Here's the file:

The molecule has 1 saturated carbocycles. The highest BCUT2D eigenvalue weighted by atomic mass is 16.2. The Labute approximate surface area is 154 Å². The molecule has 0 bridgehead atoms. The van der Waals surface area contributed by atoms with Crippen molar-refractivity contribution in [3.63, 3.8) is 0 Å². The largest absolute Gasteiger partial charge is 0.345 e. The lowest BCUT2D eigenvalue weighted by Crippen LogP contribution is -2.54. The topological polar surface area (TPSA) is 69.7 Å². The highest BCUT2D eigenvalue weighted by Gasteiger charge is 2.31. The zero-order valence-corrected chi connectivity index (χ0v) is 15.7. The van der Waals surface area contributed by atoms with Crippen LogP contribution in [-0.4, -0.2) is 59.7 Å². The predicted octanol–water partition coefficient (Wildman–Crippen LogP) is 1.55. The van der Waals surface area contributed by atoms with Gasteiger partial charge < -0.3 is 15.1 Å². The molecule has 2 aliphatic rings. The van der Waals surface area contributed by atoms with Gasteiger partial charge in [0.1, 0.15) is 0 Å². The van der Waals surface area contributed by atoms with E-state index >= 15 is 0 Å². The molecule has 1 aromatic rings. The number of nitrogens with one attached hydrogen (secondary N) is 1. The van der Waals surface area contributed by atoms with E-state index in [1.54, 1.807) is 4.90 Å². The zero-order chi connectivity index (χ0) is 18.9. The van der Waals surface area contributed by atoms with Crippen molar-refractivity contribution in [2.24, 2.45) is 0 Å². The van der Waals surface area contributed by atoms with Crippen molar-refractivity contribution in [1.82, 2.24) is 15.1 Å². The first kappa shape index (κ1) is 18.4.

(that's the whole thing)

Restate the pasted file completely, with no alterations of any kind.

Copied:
The molecule has 1 saturated carbocycles. The highest BCUT2D eigenvalue weighted by atomic mass is 16.2. The Labute approximate surface area is 154 Å². The molecule has 0 bridgehead atoms. The van der Waals surface area contributed by atoms with Crippen molar-refractivity contribution in [3.63, 3.8) is 0 Å². The largest absolute Gasteiger partial charge is 0.345 e. The lowest BCUT2D eigenvalue weighted by Crippen LogP contribution is -2.54. The topological polar surface area (TPSA) is 69.7 Å². The highest BCUT2D eigenvalue weighted by Gasteiger charge is 2.31. The zero-order valence-corrected chi connectivity index (χ0v) is 15.7. The van der Waals surface area contributed by atoms with Crippen LogP contribution in [-0.4, -0.2) is 59.7 Å². The predicted octanol–water partition coefficient (Wildman–Crippen LogP) is 1.55. The van der Waals surface area contributed by atoms with Gasteiger partial charge < -0.3 is 15.1 Å². The molecule has 2 aliphatic rings. The van der Waals surface area contributed by atoms with Gasteiger partial charge in [0.1, 0.15) is 0 Å². The van der Waals surface area contributed by atoms with E-state index >= 15 is 0 Å². The molecule has 1 aromatic rings. The number of nitrogens with one attached hydrogen (secondary N) is 1. The van der Waals surface area contributed by atoms with E-state index in [1.54, 1.807) is 4.90 Å². The zero-order chi connectivity index (χ0) is 18.9. The van der Waals surface area contributed by atoms with Crippen molar-refractivity contribution in [2.24, 2.45) is 0 Å². The van der Waals surface area contributed by atoms with Crippen molar-refractivity contribution in [1.82, 2.24) is 15.1 Å². The first kappa shape index (κ1) is 18.4.